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To: Uncle Frank who wrote (1849)4/24/2000 2:23:00 PM
From: tekboy  Read Replies (1) | Respond to of 22706
 
you realize that I just bought some more ATM 02 LEAPS at the lows this morning? What are you trying to do, scare what little crap remains out of me?

ctb/A@alsopickedupsomeSEBLandJDSUATMLEAPS.com



To: Uncle Frank who wrote (1849)4/25/2000 11:25:00 AM
From: Eric L  Read Replies (2) | Respond to of 22706
 
Frank,

Re: comments attributed to the president of Qualcomm Japan

<< Care to take a shot at explaining this, Eric? >>

To be candid, I'm a bit mystified by the tactics, and by no means supportive of them. I think there is much more going on here, however, than we are privy to, but I'll be darned if I know what it is.

Vintage Holy War s*** (backing NextWave to insure a national US cdma footprint before WirelessCo & PrimeCo selected technology).

As you stated in your post to Mq:

<< Dr. J has said on many occasions that adoption of any form of cdma is good for Q, but Ted Matsumoto's comment is in sharp contrast: >>

"We cannot live with a situation monopolized by the wrong technology," Ted Matsumoto said in an interview with Dow Jones Newswires, explaining the U.S. telecommunications giant's surprise decision to launch a last-minute application for a 3G license in Japan.

It certainly is (in sharp contrast).

<< I'm also surprised that Matsumoto implies Q wouldn't be successful as a supplier of wcdma asics: >>

Although Qualcomm generates the same royalty rates from both W-CDMA and CDMA2000 technology, he noted that a shutout of CDMA2000 technology would hurt Qualcomm's sales of semiconductor chip sets for mobile handsets in Japan.

I think this is entirely possible both on the shorthaul while Qualcomm ramps up expertise in WCDMA ASIC design and in the long haul when the game becomes much more competitive:

eb-mag.com

I am hopeful that Matsumoto was misquoted by Dow Jones. His comments, as translated, seem a bit heavy handed, and smack of tactics Qualcomm successfully employed in the nineties, when they had little to lose and much too gain, but I am uncertain as to whether they are applicable in this decade.

At the very least, recent comments limping out of Qualcomm regarding bidding as part of a consortium for Japanese 3G spectrum if DDI chooses the "wrong" technology, reflect the significance Qualcomm attaches to this potential decision. I can not help but wonder how the FCC and the US populace would have reacted to similar comments by a foreign telecom company during the PCS-1900 spectrum auctions of 1995/1996.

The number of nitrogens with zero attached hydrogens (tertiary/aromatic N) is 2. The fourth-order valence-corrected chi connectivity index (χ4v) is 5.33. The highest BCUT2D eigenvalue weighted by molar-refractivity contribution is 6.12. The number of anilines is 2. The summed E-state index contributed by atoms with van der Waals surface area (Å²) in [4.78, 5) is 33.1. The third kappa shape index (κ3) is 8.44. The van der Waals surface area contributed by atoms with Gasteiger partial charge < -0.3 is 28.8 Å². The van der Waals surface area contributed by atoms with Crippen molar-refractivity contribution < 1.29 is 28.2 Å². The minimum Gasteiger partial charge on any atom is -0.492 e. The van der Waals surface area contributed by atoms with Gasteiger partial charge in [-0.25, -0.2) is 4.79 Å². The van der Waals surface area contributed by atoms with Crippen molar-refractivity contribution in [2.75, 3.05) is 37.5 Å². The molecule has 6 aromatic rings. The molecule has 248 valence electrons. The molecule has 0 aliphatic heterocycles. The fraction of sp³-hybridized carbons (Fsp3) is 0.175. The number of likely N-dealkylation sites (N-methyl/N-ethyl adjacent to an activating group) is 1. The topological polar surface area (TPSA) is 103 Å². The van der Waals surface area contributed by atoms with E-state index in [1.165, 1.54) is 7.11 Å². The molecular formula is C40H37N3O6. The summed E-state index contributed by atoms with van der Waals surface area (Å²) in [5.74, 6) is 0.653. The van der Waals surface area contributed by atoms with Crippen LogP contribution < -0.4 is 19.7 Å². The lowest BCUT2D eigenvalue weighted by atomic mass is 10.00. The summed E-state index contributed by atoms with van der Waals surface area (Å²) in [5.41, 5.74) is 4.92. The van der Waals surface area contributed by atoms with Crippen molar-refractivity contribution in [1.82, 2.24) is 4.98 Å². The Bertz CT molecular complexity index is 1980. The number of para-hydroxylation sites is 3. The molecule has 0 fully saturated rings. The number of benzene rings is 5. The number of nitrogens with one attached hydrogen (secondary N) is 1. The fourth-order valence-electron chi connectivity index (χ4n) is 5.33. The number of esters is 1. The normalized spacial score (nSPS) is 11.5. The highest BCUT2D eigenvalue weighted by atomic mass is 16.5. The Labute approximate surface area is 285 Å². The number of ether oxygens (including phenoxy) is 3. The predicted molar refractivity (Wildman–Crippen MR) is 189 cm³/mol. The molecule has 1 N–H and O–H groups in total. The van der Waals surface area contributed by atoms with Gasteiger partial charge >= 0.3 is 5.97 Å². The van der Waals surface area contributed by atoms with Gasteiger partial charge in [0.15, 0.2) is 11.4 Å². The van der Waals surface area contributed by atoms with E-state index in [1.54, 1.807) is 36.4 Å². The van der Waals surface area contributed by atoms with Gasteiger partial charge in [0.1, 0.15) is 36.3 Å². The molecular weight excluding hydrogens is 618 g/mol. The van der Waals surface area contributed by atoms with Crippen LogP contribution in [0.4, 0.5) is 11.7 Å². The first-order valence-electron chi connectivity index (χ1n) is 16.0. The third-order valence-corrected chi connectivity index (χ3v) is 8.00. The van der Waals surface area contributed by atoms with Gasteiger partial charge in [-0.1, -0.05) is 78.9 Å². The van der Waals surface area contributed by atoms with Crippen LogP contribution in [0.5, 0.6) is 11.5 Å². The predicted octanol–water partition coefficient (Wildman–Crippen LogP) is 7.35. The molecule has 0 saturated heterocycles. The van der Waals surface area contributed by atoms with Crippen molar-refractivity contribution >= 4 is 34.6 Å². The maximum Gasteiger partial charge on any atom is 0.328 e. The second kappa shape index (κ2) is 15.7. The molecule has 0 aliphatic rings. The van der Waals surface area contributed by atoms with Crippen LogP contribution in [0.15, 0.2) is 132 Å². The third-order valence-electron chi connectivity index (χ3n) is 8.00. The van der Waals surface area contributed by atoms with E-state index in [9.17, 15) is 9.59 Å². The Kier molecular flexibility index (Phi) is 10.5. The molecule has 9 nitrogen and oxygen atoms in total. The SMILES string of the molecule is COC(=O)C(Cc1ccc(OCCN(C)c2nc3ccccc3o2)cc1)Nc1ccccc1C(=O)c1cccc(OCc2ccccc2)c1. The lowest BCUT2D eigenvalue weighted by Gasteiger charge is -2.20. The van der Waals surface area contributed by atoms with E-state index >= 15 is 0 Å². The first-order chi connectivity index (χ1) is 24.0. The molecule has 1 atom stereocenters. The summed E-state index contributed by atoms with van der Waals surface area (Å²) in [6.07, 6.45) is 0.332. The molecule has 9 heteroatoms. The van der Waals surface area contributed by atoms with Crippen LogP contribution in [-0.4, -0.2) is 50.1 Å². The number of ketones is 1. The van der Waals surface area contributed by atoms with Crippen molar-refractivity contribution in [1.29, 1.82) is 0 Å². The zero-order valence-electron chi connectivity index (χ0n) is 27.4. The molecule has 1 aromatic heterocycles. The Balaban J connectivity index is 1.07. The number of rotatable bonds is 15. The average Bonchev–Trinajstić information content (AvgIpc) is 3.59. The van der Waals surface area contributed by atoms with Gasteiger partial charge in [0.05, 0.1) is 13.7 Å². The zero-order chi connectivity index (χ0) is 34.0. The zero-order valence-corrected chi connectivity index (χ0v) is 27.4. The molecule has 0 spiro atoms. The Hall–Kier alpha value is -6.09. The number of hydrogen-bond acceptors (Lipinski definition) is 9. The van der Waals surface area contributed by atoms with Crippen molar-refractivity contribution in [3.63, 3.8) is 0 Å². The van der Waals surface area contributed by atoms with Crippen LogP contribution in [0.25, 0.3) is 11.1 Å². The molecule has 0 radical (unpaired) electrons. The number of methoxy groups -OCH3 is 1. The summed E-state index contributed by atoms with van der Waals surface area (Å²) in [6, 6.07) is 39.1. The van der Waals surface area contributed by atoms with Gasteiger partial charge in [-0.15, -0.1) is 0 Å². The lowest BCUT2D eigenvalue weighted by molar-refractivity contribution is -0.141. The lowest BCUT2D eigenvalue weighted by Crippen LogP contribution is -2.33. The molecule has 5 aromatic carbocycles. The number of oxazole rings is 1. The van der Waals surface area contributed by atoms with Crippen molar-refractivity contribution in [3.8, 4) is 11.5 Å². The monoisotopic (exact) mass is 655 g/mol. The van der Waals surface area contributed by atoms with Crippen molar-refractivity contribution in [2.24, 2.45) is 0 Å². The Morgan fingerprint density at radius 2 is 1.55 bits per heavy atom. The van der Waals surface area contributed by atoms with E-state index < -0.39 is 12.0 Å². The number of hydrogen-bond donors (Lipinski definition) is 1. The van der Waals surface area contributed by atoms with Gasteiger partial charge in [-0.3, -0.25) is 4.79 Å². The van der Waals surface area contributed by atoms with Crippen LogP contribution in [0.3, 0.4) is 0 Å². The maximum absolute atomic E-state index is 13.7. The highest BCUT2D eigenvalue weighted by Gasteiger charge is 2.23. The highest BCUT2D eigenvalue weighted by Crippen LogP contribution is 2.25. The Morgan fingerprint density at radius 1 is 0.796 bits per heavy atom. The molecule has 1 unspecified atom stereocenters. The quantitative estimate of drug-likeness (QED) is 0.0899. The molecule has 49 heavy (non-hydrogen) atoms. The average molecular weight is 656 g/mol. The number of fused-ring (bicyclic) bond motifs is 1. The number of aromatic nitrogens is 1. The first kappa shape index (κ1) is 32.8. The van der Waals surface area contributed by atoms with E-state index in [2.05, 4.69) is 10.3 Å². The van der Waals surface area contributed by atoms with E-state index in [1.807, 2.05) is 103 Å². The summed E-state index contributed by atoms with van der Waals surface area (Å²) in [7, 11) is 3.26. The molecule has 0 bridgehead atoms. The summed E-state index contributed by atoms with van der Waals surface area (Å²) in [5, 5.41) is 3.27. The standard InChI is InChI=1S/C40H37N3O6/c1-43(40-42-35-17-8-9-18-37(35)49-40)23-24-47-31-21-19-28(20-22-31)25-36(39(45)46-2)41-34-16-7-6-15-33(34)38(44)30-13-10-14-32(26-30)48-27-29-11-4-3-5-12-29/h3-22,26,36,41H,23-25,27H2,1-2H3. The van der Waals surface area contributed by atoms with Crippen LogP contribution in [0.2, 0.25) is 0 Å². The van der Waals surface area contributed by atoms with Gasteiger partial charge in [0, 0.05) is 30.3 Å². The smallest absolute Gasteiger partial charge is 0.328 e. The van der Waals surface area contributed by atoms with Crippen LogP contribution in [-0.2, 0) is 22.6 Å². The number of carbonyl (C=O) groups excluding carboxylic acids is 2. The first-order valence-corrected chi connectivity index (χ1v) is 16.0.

Obviously, if DDI chooses WCDMA, Qualcomm views it as a setback, and are reacting to it. They have been quite confident that cdma2000 would be wildly successful, and seem to have been convinced that its technological merit would compel adoption beyond even the current cdmaOne community (allow this is a viewpoint I never shared).

I am sitting in the bleacher seats and watching this game play out. I candidly do not like the direction the game seems to be taking. We all have assumed that the logical upgrade path to 3G for a cdmaOne carrier is cdma2000. At the very least the medium term revenue stream for Qualcomm ASIC's is potentially affected by their single Japanese user, potentially building out WCDMA rather than cdmaOne in new 3G spectrum. Qualcomm's significant expertise in cdma chip design does not necessarily carry forward to WCDMA although we are assured they are working on developing these chips:

There certainly seems to be a significant groundswell developing for WCDMA adoption, and conversely, little for cdma2000.

I am beginning to form an opinion that although cdma2000 (1X) may be commercially available within the next year and may permit higher data rates quicker than WCDMA, that a version of cdma2000 that is suitably harmonized with UMTS as to permit interoperability with it, may be several years away, and this my affect technology selection on the short haul. If this is the practical reality, we may see WCDMA adopted in places we did not expect. While this is not necessarily Qualcomm negative, it is certainly not Qualcomm positive on the surface. It makes the royalty stream picture a bit less clear, and potentially affects ASIC sales, since Qualcomm has little experience with a WCDMA ASIC and seem to be a understandably frustrated with the fact that the specifications have been a moving target and their exclusion from 3GPP may limit their visibility on the specifications development, somewhat.

<< Finally, I'm surprised that Q, who has carefully unwound its infrastructure and handset divisions and spun off its US carrier operations is now pursing an operating license in Japan rather than doing so through one of its Japanese partners. >>

SO AM I.

- Eric -